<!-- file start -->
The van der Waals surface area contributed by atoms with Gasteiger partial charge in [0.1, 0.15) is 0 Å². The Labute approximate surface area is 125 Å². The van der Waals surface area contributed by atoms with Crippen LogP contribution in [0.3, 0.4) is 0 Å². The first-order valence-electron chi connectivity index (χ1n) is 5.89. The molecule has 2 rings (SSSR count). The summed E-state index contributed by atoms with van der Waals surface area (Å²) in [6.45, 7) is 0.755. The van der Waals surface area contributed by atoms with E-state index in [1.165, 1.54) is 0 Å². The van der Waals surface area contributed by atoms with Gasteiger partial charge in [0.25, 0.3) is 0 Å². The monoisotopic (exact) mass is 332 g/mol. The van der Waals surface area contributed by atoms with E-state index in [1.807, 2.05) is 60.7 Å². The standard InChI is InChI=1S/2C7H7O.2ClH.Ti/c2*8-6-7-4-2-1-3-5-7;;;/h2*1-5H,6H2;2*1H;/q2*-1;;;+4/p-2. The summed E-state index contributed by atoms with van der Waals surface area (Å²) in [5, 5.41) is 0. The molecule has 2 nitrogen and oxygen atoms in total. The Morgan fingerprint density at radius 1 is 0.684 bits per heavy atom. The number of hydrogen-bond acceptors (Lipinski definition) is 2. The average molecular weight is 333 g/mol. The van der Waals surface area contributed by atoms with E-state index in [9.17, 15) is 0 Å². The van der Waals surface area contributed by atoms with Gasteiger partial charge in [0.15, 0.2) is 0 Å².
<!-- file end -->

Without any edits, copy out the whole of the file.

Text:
The van der Waals surface area contributed by atoms with Gasteiger partial charge in [0.1, 0.15) is 0 Å². The Labute approximate surface area is 125 Å². The van der Waals surface area contributed by atoms with Crippen LogP contribution in [0.3, 0.4) is 0 Å². The first-order valence-electron chi connectivity index (χ1n) is 5.89. The molecule has 2 rings (SSSR count). The summed E-state index contributed by atoms with van der Waals surface area (Å²) in [6.45, 7) is 0.755. The van der Waals surface area contributed by atoms with E-state index in [1.165, 1.54) is 0 Å². The van der Waals surface area contributed by atoms with Gasteiger partial charge in [0.25, 0.3) is 0 Å². The monoisotopic (exact) mass is 332 g/mol. The van der Waals surface area contributed by atoms with E-state index in [1.807, 2.05) is 60.7 Å². The standard InChI is InChI=1S/2C7H7O.2ClH.Ti/c2*8-6-7-4-2-1-3-5-7;;;/h2*1-5H,6H2;2*1H;/q2*-1;;;+4/p-2. The summed E-state index contributed by atoms with van der Waals surface area (Å²) in [5, 5.41) is 0. The molecule has 2 nitrogen and oxygen atoms in total. The Morgan fingerprint density at radius 1 is 0.684 bits per heavy atom. The number of hydrogen-bond acceptors (Lipinski definition) is 2. The average molecular weight is 333 g/mol. The van der Waals surface area contributed by atoms with E-state index in [9.17, 15) is 0 Å². The van der Waals surface area contributed by atoms with Gasteiger partial charge in [0.15, 0.2) is 0 Å².